In addition, HASA clients are now faced with an entirely new change in City policy that is dramatically impacting the ability to find housing. A few months ago, the HIV community began to learn, without any public notice from the City’s Human Resources Administration (HRA), or from HASA, that NYC would no longer pay security deposits to landlords but instead would give them vouchers. To what extent landlords are willing to accept these vouchers in lieu of security deposits is unclear, but certainly some may seriously hesitate before accepting any new HASA clients. In addition, the City decided to only give half a month’s rent, not a full month’s rent, as is the normal practice, to brokers who find apartments. This essentially amounts to a 50 percent reduction in brokers’ fees. The new practice to reduce by half the normal brokers’ fee was listed in the budget as a savings of $4.8 million. These combined practices pose a serious barrier to finding housing for many persons living with HIV/AIDS. HIV advocates will confront the City administration on this, questioning whether this policy change will truly provide a savings if, in fact, individuals end up staying longer in SROs, which charge the City much higher rates than a normal apartment would cost.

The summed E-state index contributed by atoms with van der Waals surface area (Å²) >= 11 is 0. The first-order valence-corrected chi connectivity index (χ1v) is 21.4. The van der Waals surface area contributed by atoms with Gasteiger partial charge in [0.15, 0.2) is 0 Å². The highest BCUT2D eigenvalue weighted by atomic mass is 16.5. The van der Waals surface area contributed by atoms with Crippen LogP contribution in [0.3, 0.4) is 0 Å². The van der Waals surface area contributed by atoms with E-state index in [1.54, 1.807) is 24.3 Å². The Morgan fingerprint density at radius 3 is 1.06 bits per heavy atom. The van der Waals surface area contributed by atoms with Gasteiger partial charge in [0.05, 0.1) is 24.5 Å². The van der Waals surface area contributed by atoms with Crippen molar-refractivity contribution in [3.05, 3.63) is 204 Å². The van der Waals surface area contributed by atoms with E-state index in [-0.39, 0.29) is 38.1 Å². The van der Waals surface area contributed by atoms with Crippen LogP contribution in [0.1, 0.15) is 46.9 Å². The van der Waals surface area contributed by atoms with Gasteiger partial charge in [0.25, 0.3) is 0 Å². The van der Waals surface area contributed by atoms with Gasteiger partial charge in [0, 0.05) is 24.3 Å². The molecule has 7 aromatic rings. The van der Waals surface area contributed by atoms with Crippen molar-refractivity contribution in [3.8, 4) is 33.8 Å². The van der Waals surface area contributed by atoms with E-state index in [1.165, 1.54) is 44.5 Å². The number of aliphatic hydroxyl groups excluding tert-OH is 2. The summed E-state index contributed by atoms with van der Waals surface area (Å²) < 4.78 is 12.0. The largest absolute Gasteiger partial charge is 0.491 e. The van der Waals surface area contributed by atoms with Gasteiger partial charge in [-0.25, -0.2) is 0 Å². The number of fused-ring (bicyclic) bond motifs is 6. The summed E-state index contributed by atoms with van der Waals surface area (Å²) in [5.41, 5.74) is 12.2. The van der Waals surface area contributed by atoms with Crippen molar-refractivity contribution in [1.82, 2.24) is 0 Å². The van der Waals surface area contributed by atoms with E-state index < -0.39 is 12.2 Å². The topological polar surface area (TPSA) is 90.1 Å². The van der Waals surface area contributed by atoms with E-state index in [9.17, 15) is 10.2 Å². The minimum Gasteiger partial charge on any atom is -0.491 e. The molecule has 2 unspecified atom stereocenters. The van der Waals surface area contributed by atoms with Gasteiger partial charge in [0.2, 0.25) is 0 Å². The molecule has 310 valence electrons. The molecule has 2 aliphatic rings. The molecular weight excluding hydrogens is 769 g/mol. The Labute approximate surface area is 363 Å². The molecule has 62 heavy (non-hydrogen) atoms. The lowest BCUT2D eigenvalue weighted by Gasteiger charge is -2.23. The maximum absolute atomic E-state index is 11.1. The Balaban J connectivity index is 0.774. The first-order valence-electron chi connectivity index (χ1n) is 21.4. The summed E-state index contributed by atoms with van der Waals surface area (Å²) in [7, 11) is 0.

The budget also lists a reduction of $1.257 million for rental assistance at HASA. No further details on what exactly this cut means, how it would be enacted and its impact on clients was available at this time. Advocates and providers are bracing for very traumatic changes in City policy towards HASA clients.


This Bloomberg proposed budget seeks a significant curtailment of HIV funding, with some advocates contending that it exceeds cuts to AIDS services that had been sought during the Giuliani administration.


Other Cuts of Note